...Suddenly it was obvious: The president doesn't want to cut spending, he wants to increase it. He wants to raise taxes on the wealthy, as he defines them. He does not want the government to be smaller but bigger, or, as he'd probably put it, as big as it has to be.
His actions aren't only about politics—"crush the foe." He's happy to crush the foe, and would see the long-term political benefit in it, but it's not his primary motive. And its not about economics per se—he knows raising taxes on the rich will not solve our fiscal problems. He's seen, as he likes to say, the math.
What is motivating him primarily is ideology. And an ideological opening. He doesn't like the malefactors of great wealth. He wants to "spread the wealth around," as he told "Joe the Plumber" in Ohio in 2008. His ideological and political affinities are with those he defines as the needy, and his answer to them is to see they are the focus of greater public spending. Period.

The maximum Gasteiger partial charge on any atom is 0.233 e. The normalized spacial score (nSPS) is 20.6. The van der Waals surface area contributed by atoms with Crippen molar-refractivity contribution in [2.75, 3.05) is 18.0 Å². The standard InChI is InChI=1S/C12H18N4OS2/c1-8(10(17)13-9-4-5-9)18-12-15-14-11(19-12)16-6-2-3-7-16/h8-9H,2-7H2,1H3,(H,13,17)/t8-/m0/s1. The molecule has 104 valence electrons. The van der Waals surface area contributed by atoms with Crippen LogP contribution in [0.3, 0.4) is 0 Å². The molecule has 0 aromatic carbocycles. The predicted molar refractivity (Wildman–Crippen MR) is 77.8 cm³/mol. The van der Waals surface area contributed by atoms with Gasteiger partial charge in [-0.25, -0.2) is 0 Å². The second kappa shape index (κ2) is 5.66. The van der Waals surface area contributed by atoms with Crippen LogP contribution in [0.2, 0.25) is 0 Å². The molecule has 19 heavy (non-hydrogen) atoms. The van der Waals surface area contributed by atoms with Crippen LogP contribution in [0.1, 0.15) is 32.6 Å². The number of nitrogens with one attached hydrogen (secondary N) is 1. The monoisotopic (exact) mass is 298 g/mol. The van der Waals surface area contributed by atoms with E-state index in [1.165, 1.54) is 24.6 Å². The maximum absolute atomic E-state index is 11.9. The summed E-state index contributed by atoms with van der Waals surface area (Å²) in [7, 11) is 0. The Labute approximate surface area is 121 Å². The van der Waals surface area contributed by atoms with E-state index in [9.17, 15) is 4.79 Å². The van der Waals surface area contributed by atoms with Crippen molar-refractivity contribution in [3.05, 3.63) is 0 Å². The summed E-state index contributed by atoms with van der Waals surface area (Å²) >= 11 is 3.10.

His language is bland because his stand is not. He doesn't want to startle people with clarity. When he was clear with Joe the Plumber, it got him in trouble because a lot of voters didn't really want what they called redistributionism, which sounds to them like endless high taxing, high spending and no way out.
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